Matters relating to the appeal of education and schooling are often misunderstood. We also underestimate the challenges confronting today’s young people. Distractions on offer can and do take focus away from education and school.

Young people growing up today, do so in an increasingly complex world. We are constantly looking assailed with stories confirming the social challenges they face. Facebook, Twitter, Youtube, SMS and other social media contexts engage them in a way that has many addicted for hours on end to ‘small screen’ sending and receiving text and picture messages. It seems few young people are seen without electronic gadgets to hand. Addiction to electronic devices disengages them from the real world.

Historically, school was often looked forward to by many children – indeed for some it was a real highlight. Social and recreational opportunities were not available as they are today. In 2020, invitations to young people that they concentrate on school and educational betterment can be seen as an offer of monotony and boredom.

Schools and staff are often criticised for the fact that schooling is not sufficiently effervescent and bubbling with excitement. The inference is that teachers have to be 100% responsible for motivating students. However the desire for deep learning has to come from within students themselves. While learning needs to be stimulating, there is more to education than tinsel and glitter. Unfortunately, the attractions of these modern times offer diversionary activities that have greater appeal than schooling routines.

Social pressures

Increasingly we read of social pressures placed on young people. Years ago smoking a cigarette behind the school shed or toilet was considered an act of bravado. Drugs as they confront today’s youth were a future issue. So too, the more liberal attitudes existing these days toward alcohol. While tobacco has become taboo, attitudes to an array of drugs and alcohol are liberal by comparison. While use of drugs within school environments is a ‘no, no’, that concern is not apparent within the wider community. I respect awareness programs offered at school. However, it seems that young people in social contexts, are ignoring educational advice and warnings.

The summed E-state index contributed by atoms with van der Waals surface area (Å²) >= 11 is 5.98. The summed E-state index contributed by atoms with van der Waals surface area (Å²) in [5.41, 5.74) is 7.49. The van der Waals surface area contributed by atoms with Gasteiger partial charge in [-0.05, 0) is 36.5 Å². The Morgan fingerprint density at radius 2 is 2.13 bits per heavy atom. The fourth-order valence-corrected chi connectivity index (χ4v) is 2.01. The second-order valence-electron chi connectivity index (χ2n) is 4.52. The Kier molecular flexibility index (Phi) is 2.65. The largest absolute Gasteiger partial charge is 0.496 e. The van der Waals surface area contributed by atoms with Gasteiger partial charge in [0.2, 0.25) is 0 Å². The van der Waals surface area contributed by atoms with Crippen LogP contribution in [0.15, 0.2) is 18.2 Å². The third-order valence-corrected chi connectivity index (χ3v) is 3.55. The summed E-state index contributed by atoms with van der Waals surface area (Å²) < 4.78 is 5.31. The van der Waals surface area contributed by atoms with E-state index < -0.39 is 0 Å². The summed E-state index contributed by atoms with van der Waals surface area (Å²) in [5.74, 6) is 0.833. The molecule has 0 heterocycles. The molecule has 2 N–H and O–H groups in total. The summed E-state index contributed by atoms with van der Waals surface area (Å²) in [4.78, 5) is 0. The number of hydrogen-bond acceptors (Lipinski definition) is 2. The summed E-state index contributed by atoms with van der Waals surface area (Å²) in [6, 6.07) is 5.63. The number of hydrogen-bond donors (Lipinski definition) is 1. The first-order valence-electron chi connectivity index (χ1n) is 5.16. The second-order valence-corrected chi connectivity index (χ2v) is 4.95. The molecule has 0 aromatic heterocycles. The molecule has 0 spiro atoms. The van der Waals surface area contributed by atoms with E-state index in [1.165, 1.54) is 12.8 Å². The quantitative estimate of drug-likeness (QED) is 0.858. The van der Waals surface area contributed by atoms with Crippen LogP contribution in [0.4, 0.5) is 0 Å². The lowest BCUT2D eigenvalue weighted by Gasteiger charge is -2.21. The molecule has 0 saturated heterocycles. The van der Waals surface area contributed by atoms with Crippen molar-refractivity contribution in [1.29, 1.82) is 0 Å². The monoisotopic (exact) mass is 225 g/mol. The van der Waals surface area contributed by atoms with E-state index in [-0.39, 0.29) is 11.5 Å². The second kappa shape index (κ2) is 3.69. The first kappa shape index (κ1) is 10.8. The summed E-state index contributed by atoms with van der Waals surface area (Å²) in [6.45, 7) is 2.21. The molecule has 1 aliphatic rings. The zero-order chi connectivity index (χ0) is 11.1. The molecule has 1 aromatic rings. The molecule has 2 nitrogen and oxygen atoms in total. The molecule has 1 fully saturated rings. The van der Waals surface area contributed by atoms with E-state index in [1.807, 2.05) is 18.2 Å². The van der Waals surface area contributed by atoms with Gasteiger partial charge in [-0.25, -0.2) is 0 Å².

Dunlevy’s findings

Sue Dunlevy a national health reporter, highlights the issue. She reported:

* One in three teens aged 12-17 are consuming alcohol even though illegal.

* In many cases parents were purchasing alcohol for their children.

* Principals are concerned about this major social problem ” … that could harm their children’s future and … developing brains.”

* Unsupervised parties lead to teenage drunkenness and drug use.

* The Australian Council on Drugs found this behaviour was often a fallout from cyber bullying.

* The survey found a significant amount of time is spent by teachers in the classroom trying to help students who drank on weekends catch up on their work or in dealing with disruptive behaviour while other students look on and wait.

* Students who drank alcohol and used other drugs came to school late, tired and often with a poor attitude. They were also in danger of developing a pattern of non-attendance.

* Three out of four schools run drug and alcohol education programs, so the effort to create awareness is significant.

(Dunlevy, ‘Drunk and confused: Weekend drinking is hitting the performance of our teenagers in schools’, Australian March 5, 2014)

Where to

There is much on offer educationally for young people. However, if students fail to see the importance of education, preferring to overly indulge in social and recreational pursuits, educational outcomes will suffer. Decisions young people make today have implications that will last a lifetime.

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